Back in August, I wrote about the D.C. Circuit’s disappointing decision in Hatim v. Obama (the genital searches case), in which the Court of Appeals (1) held that the deferential Turner v. Safley standard applies to challenges to new prison policies that allegedly interfere with the Guantánamo detainees’ right of access to counsel (and, through their counsel, to the courts); and (2) applied Turner in an incredibly superficial manner, accepting implausible justifications for the new searches from the government and rejecting the detainees’ arguments that the searches were unnecessary, despite extensive findings to the contrary made by then-Chief Judge Lamberth in the district court.
The petitioners in Hatim have now filed a petition for rehearing en banc in the D.C. Circuit, seeking to challenge both of these holdings. In the process, the petitioners have created a Guantánamo test case for the “new” D.C. Circuit–which, thanks to President Obama’s four appointments thereto, is now at full strength for the first time since this litigation began. And given the stakes in Hatim (which go far beyond Guantánamo), the petition may well have legs.
At its core, the petition argues that Turner is an inappropriate standard to apply when prisoners are seeking to vindicate their constitutional entitlement to habeas review, as opposed to claims seeking to enforce substantive constitutional rights within the prison setting (and Lewis v. Casey, on which the D.C. Circuit relied, is not to the contrary). And even under Turner, deference does not amount to abdication–and so the Court of Appeals erred in not meaningfully scrutinizing the validity of the government’s penological justifications for the new search procedures (Turner itself invalidated some of the procedures there at issue). Thus, even if Turner is the appropriate standard, it was applied by the Hatim panel “in a way that suggests it is going to be exceedingly difficult for a detainee to ever successfully challenge a change in his conditions of confinement–even a change that the district court found to be almost certainly designed to make it more difficult for the detainee to vindicate his constitutional right of access to a judicial forum.”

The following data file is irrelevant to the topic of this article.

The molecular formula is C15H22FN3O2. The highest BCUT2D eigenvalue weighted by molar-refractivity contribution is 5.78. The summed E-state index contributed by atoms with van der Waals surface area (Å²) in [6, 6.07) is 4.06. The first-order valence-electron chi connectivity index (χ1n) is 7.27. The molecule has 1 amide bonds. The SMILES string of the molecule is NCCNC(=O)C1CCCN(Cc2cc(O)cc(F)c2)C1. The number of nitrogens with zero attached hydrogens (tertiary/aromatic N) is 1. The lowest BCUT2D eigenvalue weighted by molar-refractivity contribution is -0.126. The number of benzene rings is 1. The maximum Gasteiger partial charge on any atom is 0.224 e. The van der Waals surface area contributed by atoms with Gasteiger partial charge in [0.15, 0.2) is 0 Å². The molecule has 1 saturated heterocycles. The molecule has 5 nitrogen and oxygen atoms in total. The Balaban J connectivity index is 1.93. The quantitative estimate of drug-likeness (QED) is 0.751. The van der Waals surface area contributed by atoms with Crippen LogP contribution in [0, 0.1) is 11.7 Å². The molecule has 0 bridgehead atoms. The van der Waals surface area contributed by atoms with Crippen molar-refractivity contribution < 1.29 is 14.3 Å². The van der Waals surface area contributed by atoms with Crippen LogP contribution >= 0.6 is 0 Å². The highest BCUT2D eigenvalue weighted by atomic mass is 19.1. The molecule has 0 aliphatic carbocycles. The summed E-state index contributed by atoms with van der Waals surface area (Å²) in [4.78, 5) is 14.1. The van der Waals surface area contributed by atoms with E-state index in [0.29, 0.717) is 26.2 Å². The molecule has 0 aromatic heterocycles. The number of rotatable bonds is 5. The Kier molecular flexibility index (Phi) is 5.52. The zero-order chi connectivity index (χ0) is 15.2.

To be sure, any petition for rehearing en banc in the D.C. Circuit is a long-shot. This is especially true in the Guantánamo litigation, where the Court of Appeals has never granted a petition from a detainee (the non-en banc maneuverings in al-Bihani notwithstanding). And given that Chief Judge Garland was on the panel in Hatim, the math is tricky–the petitioners would need all six of the other Democratic appointees to vote to rehear the case, or at least one of the Republican appointees who was not on the panel. Neither scenario strikes me as likely, but even a dissent from a denial of rehearing en banc might help tee this case up for the Supreme Court. After all, as I explained in an MSNBC piece,
By holding that Turner’s deferential standard applies to the right of the Guantánamo detainees to pursue judicial review in the first place, the Court of Appeals necessarily held that Turner applies to the habeas right in general – and thereby dealt a blow to all prisoners, state and federal, who would seek a judicial remedy to challenge the legality of their detention. Whether or not we care about Guantánamo anymore (or ever did), such a frontal assault on “the great bulwark of our liberty” demands the attention – and reprobation – of anyone committed to the rule of law, including the nine justices of the Supreme Court.